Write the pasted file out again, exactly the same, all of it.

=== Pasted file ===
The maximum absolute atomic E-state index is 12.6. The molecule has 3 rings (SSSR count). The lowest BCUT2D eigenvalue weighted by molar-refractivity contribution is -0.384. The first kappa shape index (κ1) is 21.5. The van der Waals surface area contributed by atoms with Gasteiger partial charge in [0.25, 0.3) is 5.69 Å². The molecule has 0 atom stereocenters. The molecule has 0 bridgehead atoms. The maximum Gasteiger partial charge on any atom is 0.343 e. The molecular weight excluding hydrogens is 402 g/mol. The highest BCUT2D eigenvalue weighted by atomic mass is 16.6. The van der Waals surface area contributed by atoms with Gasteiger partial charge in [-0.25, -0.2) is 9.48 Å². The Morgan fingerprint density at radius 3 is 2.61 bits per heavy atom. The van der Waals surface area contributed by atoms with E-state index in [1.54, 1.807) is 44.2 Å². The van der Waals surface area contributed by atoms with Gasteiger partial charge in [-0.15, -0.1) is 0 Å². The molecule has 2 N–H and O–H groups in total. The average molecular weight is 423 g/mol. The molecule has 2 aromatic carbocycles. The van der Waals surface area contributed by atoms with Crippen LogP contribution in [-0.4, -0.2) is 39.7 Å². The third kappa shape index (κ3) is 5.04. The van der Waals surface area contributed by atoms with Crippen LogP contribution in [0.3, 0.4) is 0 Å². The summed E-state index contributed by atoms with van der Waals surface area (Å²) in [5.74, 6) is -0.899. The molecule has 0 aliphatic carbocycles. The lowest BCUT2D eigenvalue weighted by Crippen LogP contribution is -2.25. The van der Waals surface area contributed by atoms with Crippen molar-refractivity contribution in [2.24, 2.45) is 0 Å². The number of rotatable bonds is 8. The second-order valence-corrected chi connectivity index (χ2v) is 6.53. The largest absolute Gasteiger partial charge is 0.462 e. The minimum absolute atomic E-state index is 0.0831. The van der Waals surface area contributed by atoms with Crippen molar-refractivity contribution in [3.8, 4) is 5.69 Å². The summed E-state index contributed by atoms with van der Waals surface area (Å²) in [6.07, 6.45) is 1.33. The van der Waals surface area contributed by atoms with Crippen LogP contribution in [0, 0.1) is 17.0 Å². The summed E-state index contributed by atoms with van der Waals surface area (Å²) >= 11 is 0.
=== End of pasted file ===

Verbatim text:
The maximum absolute atomic E-state index is 12.6. The molecule has 3 rings (SSSR count). The lowest BCUT2D eigenvalue weighted by molar-refractivity contribution is -0.384. The first kappa shape index (κ1) is 21.5. The van der Waals surface area contributed by atoms with Gasteiger partial charge in [0.25, 0.3) is 5.69 Å². The molecule has 0 atom stereocenters. The molecule has 0 bridgehead atoms. The maximum Gasteiger partial charge on any atom is 0.343 e. The molecular weight excluding hydrogens is 402 g/mol. The highest BCUT2D eigenvalue weighted by atomic mass is 16.6. The van der Waals surface area contributed by atoms with Gasteiger partial charge in [-0.25, -0.2) is 9.48 Å². The Morgan fingerprint density at radius 3 is 2.61 bits per heavy atom. The van der Waals surface area contributed by atoms with E-state index in [1.54, 1.807) is 44.2 Å². The van der Waals surface area contributed by atoms with Gasteiger partial charge in [-0.15, -0.1) is 0 Å². The molecule has 2 N–H and O–H groups in total. The average molecular weight is 423 g/mol. The molecule has 2 aromatic carbocycles. The van der Waals surface area contributed by atoms with Crippen LogP contribution in [-0.4, -0.2) is 39.7 Å². The third kappa shape index (κ3) is 5.04. The van der Waals surface area contributed by atoms with Crippen LogP contribution in [0.3, 0.4) is 0 Å². The summed E-state index contributed by atoms with van der Waals surface area (Å²) in [5.74, 6) is -0.899. The molecule has 0 aliphatic carbocycles. The lowest BCUT2D eigenvalue weighted by Crippen LogP contribution is -2.25. The van der Waals surface area contributed by atoms with Crippen molar-refractivity contribution in [2.24, 2.45) is 0 Å². The number of rotatable bonds is 8. The second-order valence-corrected chi connectivity index (χ2v) is 6.53. The largest absolute Gasteiger partial charge is 0.462 e. The minimum absolute atomic E-state index is 0.0831. The van der Waals surface area contributed by atoms with Crippen molar-refractivity contribution in [3.8, 4) is 5.69 Å². The summed E-state index contributed by atoms with van der Waals surface area (Å²) in [6.07, 6.45) is 1.33. The van der Waals surface area contributed by atoms with Crippen LogP contribution in [0, 0.1) is 17.0 Å². The summed E-state index contributed by atoms with van der Waals surface area (Å²) >= 11 is 0.